American Airlines C.R. Smith Museum at DFW
Tour the American Airlines museum to learn about the history of the airline. Walk through a 1940 Douglas DC-3, the first airliner American Airlines used for passenger travel.
See all the flight attendant uniforms from the beginning. The working cockpit simulator that you can climb into is another must.
Located at 4601 Texas Highway 360. Open Tuesday to Saturday from 9 a.m. to 5 p.m. Adult admission is $9 and kids 2 to 17 $6.
Frontiers of Flight Museum in Dallas
The Southwest 737 sticking out of the building will grab the kid’s attention. Head this museum to see lots of aircraft inside hanging from the rafters and parked outside.
As a bonus head around back to see the Southwest jets take off-and-land at Love Field, one of its hubs. Find a Southwest jet that kids can walk through.
Located at 6911 Lemmon Avenue, at the Dallas Love Field Airport. Open Monday to Saturday from 10 a.m. to 5 p.m. and Sunday from 1 p.m. to 5 p.m. Adult admission is $10 and kids 3 to 17 $7.
Smithsonian National Air and Space Museum in Washington D.C.
With two campuses in the area, The Smithsonian features an extensive collection of aircraft. Start with the location of the Washington, D.C.’s National Mall first. Then head to the annex at Washington Dulles.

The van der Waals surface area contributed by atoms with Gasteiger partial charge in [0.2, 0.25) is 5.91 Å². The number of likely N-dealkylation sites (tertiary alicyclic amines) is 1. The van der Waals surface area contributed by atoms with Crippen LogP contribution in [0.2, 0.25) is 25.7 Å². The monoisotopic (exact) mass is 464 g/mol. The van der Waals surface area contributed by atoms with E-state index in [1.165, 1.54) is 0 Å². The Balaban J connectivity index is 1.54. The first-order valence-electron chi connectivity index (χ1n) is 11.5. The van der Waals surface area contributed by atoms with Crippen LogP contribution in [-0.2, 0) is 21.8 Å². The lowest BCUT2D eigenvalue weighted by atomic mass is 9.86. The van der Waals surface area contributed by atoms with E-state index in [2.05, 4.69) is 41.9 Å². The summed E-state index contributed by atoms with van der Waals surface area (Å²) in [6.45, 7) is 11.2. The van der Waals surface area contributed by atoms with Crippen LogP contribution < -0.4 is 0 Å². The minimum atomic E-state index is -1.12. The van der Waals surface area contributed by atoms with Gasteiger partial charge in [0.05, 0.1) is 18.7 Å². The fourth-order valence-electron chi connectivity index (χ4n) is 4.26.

With 22 galleries walk through the history of aviation and spaceflight. See the 1903 Wright Flyer that jumped started U.S. aviation. And then see the Spirit of St. Louis.
Learn about the origins of spaceflight and see the North American X-15, a joint U.S. Air Force and NASA aircraft that flew at the edge of the atmosphere. That’s 50 miles from the Earth’s surface at 264,000 feet.
Also see the Mercury Friendship 7 Capsule.
Located at Independence Ave. at 6th St. SW. Open 10 a.m. to 5:30 p.m. every day. Admission is free and tickets aren’t required for this museum.
Steven Udvar-Hazy Center at Washington Dulles International Airport
Since the main National Air and Space Museum is filled to the rafters, the Smithsonian National Air and Space Museum’s Annex was built to house the Space Shuttle Orbiter Discovery.
Find two hangars, featuring the Boeing B-29 Enola Gay from WWII. Then find a Air France Concorde. Another highlight is the Lockheed SR-71 Blackbird, a long range Mach 3 reconnaissance aircraft.
In a separate hangar, see the Space Shuttle Orbiter Discovery. With 39 launches and landings, it leads with the most time in space. It delivered the Hubbell Telescope to orbit and Astronaut John Glenn, 77, was the oldest human in space aboard the Discovery.
Located at 14390 Air and Space Museum Parkway in Chantilly, Virginia. Open 10 a.m. to 5:30 p.m. every day. Admission is free and tickets aren’t required for this museum. Parking is extra.
Pima Air and Space Museum in Tucson, Arizona
As the largest air and space museum without U.S. government funding, it offers 80 acres with more than 350 historic aircraft. Find 150 aircraft indoors in hangars and the remainder outside.
Collection highlights include the SR-71 Blackbird, the U.S. spy craft. Also find a Wright flyer, from the Wright Brothers. And Air Force One that Lyndon B. Johnson used in the 1950s and 60s.
The Pima Air and Space Museum offers a boneyards motor coach tour with over 4,000 aircraft at the Davis Monthan Air Force Base. Open to all with proper ID and reservations must be made 16 days in advance.
Located at 6000 E. Valencia Rd. in Tucson, Arizona. Open from 9 a.m. to 5 p.m. every day. Adult admission is $16.50 and kids (5 to 12) $10 with kids 4 and under free.